9. 30 May, 2012 5 commits
    • Paulo Zanoni's avatar
      drm/i915: add some barriers when changing DIPs · 9d9740f0
      Paulo Zanoni authored
      
      
      On IVB and older, we basically have two registers: the control and the
      data register. We write a few consecutitve times to the control
      register, and we need these writes to arrive exactly in the specified
      order.
      
      Also, when we're changing the data register, we need to guarantee that
      anything written to the control register already arrived (since
      changing the control register can change where the data register
      points to). Also, we need to make sure all the writes to the data
      register happen exactly in the specified order, and we also *can't*
      read the data register during this process, since reading and/or
      writing it will change the place it points to.
      
      So invoke the "better safe than sorry" rule and just be careful and
      put barriers everywhere :)
      
      On HSW we still have a control register that we write many times, but
      we have many data registers.
      Demanded-by: default avatarChris Wilson <chris@chris-wilson.co.uk>
      Signed-off-by: default avatarPaulo Zanoni <paulo.r.zanoni@intel.com>
      Signed-off-by: default avatarDaniel Vetter <daniel.vetter@ffwll.ch>
      9d9740f0
    • Paulo Zanoni's avatar
      drm/i915: remove comment about HSW HDMI DIPs · c30b6110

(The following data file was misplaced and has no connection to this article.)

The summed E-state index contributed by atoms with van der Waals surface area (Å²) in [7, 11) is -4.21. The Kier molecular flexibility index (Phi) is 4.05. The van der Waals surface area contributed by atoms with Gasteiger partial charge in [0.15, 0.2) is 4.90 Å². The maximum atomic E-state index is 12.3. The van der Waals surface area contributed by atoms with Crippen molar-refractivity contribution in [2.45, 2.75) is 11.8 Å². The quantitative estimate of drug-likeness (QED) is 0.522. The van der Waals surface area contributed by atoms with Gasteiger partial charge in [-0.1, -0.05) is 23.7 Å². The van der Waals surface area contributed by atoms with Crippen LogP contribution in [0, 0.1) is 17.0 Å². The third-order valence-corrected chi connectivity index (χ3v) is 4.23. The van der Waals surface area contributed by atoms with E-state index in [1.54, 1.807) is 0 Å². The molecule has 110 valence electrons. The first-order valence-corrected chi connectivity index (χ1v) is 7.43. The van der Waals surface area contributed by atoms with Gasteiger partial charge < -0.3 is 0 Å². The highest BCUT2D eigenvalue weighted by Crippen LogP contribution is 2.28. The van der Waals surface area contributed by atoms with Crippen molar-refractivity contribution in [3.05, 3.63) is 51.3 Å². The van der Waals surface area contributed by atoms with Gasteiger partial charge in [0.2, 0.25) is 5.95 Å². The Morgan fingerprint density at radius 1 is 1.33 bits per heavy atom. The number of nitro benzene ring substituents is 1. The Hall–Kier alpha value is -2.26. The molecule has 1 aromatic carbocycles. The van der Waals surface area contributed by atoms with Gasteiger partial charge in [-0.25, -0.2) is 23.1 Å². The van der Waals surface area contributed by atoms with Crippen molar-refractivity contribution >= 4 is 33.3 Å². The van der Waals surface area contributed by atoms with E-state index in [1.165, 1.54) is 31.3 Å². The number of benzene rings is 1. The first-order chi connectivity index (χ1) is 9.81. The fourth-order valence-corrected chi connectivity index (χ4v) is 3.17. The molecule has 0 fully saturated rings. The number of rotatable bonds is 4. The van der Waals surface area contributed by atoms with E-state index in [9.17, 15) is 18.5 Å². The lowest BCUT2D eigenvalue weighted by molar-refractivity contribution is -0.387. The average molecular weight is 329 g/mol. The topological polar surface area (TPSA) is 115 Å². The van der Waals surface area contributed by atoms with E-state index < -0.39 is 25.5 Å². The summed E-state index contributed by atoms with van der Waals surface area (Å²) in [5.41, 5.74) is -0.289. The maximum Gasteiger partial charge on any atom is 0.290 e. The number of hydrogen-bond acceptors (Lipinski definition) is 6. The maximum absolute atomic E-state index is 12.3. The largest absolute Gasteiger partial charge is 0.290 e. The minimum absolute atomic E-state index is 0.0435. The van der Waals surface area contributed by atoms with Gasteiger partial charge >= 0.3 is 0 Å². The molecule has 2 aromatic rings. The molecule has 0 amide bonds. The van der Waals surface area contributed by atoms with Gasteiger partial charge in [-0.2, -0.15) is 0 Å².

Paulo Zanoni authored
      
      
      HSW support is now just like all the other generations: we send AVI
      and SPD InfoFrames. There are other DIPs for HSW, but there are other
      DIPs for the previous generations too. For each gen, we can see which
      DIPs are missing by looking at the 'set_infoframes' function: we
      explicitly disable the DIPs we're not using.
      Signed-off-by: default avatarPaulo Zanoni <paulo.r.zanoni@intel.com>
      Signed-off-by: default avatarDaniel Vetter <daniel.vetter@ffwll.ch>
      c30b6110
    • Paulo Zanoni's avatar
      drm/i915: don't set SDVO_BORDER_ENABLE when we're HDMI · b659c3db
      Paulo Zanoni authored
      
      
      The register that controls the HDMI port can be used to control the
      sDVO port. Some bits are defined only for sDVO, and SDVO_BORDER_ENABLE
      is one of those: HDMI ports that can't be used in sDVO mode don't even
      have this bit defined in their specifications.